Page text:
If you’re interested in the history of codebreaking or computers, you’ve probably heard of Alan Turing! (You’re also probably smarter than we are.) Born in 1912, Turing was a mathematician, computer scientist, and cryptanalyst, whose work with the Government Code and Cypher School during the Second World War was a major contributing factor in cracking the Germans’ supposedly unbreakable Enigma code. He was also a member of King’s College, Cambridge, both as a student and later as a Fellow of the college—so it seems only fitting that LockHouse should celebrate his remarkable achievements!
Before attending Cambridge, Turing went to Sherborne School in Dorset. The first day of term coincided with the first day of the 1926 General Strike—but rather than risk missing term due to being unable to get there by train, the 13 year old Turing cycled all the way from Southampton to Sherborne, a distance of 60 miles. At Sherborne, his inclination towards science and mathematics clashed with the school’s encouragement of the Classics. In the sixth form, however, he met Christopher Morcom, a fellow bright student and science enthusiast. Morcom has been described as Turing’s first love, and his death a few years later in 1930 from tuberculosis was a severe blow to Turing.
Turing attended King’s College, Cambridge from 1931-1934. Upon his graduation, he was made a Fellow of King’s at age 22, thanks to the strength of his dissertation. He moved briefly to America, getting his PhD from Princeton in 1938, before returning to Cambridge. (Writing to his mother from Princeton, he commented on the conversation of his American acquaintances: ‘They seem, from what I can remember of it, to have discussed nothing but the different states that they came from.’)
In 1952, Turing reported a burglary of his house. During the course of their investigations, the police discovered Turing’s relationship with Arnold Murray. Turing was charged with gross indecency, and made to undergo chemical castration as an alternative to being imprisoned. He died in 1954, having poisoned himself by ingesting cyanide.
The cruelty and injustice which Turing faced in his lifetime were not formally addressed until the 21st century. Following an Internet campaign, then-PM Gordon Brown issued an apology in 2009. Turing was posthumously pardoned for his conviction in 2013, and the 2017 law pardoning all men convicted under legislation prohibiting homosexual acts is known as the Alan Turing law, enshrining Turing’s significance not only to science but to the history of LGBT+ equality. And we’ll be seeing Turing’s face more frequently in future—it was announced in 2019 that he’ll be commemorated on the new £50 note!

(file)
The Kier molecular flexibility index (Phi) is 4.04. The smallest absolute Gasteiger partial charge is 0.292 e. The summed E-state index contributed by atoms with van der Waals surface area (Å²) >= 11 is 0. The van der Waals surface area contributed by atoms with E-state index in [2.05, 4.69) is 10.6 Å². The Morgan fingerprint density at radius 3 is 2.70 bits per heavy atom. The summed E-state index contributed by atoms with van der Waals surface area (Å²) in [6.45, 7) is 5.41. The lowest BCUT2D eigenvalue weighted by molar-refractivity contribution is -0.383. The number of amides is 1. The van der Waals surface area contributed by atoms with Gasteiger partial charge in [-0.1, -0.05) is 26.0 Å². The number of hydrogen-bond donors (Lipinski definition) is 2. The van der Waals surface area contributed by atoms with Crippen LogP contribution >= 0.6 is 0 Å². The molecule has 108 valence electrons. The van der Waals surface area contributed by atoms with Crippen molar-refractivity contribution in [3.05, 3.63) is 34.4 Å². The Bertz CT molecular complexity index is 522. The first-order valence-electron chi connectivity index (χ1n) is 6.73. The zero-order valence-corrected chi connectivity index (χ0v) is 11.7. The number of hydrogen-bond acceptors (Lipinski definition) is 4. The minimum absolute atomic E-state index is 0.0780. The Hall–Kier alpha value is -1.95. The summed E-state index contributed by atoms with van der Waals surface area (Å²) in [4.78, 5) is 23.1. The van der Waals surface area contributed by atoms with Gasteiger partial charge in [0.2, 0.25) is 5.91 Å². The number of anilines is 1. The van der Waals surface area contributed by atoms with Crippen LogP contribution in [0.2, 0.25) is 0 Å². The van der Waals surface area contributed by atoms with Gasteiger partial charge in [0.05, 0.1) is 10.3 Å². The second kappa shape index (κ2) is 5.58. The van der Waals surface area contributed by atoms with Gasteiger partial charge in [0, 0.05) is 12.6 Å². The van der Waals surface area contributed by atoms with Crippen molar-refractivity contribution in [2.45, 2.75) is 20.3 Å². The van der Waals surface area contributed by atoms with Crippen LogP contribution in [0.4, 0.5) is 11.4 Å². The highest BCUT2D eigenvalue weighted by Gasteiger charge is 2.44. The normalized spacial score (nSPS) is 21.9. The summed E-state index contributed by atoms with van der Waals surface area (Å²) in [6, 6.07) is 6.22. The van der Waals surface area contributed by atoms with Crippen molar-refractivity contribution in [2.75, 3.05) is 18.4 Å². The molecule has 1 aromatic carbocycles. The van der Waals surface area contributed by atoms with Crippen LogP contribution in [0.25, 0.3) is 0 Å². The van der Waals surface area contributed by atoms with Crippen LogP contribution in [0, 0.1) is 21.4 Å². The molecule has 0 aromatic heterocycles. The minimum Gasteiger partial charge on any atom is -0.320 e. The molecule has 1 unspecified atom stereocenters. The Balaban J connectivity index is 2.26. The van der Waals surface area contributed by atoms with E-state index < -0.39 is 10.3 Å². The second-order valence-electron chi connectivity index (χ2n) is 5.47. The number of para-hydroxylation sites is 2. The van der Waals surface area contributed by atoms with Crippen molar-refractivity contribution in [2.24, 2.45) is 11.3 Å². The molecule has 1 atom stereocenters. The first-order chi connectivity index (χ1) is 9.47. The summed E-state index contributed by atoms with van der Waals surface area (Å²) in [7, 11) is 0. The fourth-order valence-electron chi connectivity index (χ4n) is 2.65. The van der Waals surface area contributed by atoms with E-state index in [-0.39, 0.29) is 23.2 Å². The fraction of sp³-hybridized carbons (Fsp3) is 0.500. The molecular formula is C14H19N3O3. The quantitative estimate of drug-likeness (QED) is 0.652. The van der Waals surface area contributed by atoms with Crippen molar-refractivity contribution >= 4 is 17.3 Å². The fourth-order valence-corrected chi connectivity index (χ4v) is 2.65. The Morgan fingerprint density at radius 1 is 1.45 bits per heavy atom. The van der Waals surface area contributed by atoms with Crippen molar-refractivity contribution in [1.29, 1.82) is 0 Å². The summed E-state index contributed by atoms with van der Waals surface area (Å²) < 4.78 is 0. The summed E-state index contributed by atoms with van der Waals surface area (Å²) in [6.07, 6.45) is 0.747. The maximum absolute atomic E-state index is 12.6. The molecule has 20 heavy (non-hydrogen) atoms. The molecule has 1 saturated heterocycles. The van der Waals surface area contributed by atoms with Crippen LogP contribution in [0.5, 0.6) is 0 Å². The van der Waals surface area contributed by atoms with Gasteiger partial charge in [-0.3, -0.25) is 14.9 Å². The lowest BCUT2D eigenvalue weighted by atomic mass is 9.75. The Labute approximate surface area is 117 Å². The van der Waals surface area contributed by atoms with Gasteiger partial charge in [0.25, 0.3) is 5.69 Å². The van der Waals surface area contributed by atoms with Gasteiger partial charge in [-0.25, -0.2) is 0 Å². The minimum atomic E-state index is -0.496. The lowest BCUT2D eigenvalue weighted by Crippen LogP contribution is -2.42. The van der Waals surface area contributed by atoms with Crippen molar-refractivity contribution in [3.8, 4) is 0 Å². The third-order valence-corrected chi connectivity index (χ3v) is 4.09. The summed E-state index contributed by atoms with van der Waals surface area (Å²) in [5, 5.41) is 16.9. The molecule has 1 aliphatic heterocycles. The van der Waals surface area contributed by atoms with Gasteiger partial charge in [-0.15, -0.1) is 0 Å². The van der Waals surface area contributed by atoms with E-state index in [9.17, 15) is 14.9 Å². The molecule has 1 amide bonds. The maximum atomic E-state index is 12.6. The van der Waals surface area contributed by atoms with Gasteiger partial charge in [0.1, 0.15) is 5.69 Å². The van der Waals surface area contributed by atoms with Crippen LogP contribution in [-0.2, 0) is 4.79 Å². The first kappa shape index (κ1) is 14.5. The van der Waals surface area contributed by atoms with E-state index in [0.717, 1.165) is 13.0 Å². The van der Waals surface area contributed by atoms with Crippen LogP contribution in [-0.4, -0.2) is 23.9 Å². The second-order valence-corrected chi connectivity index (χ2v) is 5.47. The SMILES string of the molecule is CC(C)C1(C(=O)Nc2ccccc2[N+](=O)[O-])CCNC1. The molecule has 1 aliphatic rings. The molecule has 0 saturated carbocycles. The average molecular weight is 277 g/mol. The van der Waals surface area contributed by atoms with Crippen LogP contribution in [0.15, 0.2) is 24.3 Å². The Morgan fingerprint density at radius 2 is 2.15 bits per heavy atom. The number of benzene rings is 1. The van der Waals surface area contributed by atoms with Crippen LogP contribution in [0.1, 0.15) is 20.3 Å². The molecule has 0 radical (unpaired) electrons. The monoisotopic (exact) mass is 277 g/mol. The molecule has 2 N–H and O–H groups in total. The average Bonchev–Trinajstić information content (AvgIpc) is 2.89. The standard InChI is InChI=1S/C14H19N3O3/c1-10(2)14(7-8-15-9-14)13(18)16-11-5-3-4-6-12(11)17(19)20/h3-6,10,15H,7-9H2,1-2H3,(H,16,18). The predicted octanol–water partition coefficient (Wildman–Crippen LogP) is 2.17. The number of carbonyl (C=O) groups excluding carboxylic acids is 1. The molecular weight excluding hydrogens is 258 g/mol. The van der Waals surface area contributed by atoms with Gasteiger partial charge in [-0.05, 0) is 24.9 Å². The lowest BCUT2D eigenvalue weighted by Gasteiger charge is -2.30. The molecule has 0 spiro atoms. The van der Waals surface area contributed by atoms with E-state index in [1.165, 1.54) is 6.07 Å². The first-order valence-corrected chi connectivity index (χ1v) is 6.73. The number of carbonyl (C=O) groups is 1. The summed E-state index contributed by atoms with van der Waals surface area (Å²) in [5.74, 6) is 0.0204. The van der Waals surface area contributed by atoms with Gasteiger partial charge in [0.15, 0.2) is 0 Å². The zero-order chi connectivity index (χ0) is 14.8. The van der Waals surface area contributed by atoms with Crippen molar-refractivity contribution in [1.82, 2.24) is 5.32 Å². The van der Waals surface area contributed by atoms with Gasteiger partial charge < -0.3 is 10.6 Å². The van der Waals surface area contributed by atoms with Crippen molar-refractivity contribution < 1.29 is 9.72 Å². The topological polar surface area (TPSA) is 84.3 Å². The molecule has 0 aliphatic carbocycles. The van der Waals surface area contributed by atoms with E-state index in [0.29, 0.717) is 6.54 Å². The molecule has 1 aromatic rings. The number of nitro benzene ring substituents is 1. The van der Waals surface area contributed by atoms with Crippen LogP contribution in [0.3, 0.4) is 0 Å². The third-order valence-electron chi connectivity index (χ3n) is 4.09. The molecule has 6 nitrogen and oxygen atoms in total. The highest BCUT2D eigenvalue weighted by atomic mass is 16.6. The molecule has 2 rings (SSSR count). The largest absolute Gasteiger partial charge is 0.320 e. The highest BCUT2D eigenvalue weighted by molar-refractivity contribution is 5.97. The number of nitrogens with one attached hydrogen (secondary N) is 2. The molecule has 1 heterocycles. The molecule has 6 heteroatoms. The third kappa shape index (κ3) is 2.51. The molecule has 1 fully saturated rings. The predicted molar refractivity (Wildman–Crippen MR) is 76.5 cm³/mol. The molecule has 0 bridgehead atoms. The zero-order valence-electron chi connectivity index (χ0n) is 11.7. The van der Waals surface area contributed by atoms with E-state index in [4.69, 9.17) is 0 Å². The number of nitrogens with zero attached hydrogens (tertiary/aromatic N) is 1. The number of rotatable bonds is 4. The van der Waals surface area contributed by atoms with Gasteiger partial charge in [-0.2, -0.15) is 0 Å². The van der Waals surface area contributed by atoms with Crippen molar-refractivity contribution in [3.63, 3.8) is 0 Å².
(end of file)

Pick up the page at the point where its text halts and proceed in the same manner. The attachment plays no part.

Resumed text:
One of the things for which Turing is most famous is his codebreaking work during the Second World War. Turing worked with the Government Code and Cypher School from 1939, and was instrumental in helping to break Enigma.
Enigma was an encryption device used to encode and decode German transmissions. It was used by the German army, air force, and, crucially, the navy—with German submarines attacking British supply lines in the Atlantic, being able to decipher their transmissions and disrupt their operations became essential.
Enigma provided a polyalphabetic substitution cipher. Its basic design resembled a typewriter with a corresponding set of light up letters. When a plaintext key was pressed, a corresponding letter would illuminate to form the ciphertext. What made Enigma so secure—and so difficult to break—was that it used a combination of three rotor scramblers (in the later stages of the war, randomly selected from a possible four or five). The rotors would turn each time a letter was entered, meaning that the cipher for each letter would change, and the number of rotors meant that the sequence took 16,900 characters to repeat—longer than any messages sent, which were limited to a few hundred characters. Later Enigma machines also had a plugboard, which connected pairs of letters via wires; these pairs of letters would be swapped before and after encryption, adding an extra layer of security.
One of the main weaknesses of the Enigma was that no letter could be enciphered to itself—for example, an E in the plaintext couldn’t become an E in the ciphertext at any point. At Bletchley, Turing exploited this weakness in designing the bombe, an electro-mechanical device used to identify possible starting positions for the rotors and the pairs of letters for the plugboard. It did this by simulating the running of multiple Enigma machines, testing for viable possibilities — any potential starting position which led to a letter being enciphered to itself was a contradiction, and could be ruled out. In this way the number of potential correct starting positions could be reduced to a manageable number.
If you’re interested in Alan Turing, computers, or codebreaking, there are a bunch of ways to learn more! The Imitation Game (2014) is a look at Turing’s work at Bletchley starring Benedict Cumberbatch. If you’ve already seen it, or are looking for something a bit less flashy, we recommend Breaking the Code, a 1996 television movie (adapted from a play) that features Derek Jacobi in a brilliantly emotional portrayal of Turing. Bletchley Park is open to visitors. Closer to home, you can visit the Centre for Computing History in Cambridge for a fantastic dive into all things computers, or wander by King’s College and try to spot the blue plaque commemorating Turing.
Feel like putting your own code-cracking abilities to the test? Come by LockHouse and spend an hour solving puzzles in one of our escape rooms! And try your hand at solving this simple cipher for a special message:
tqh cjkh rtpaisojgoh lr cehcdjtr ujp rhi mhpchir kaqcjtir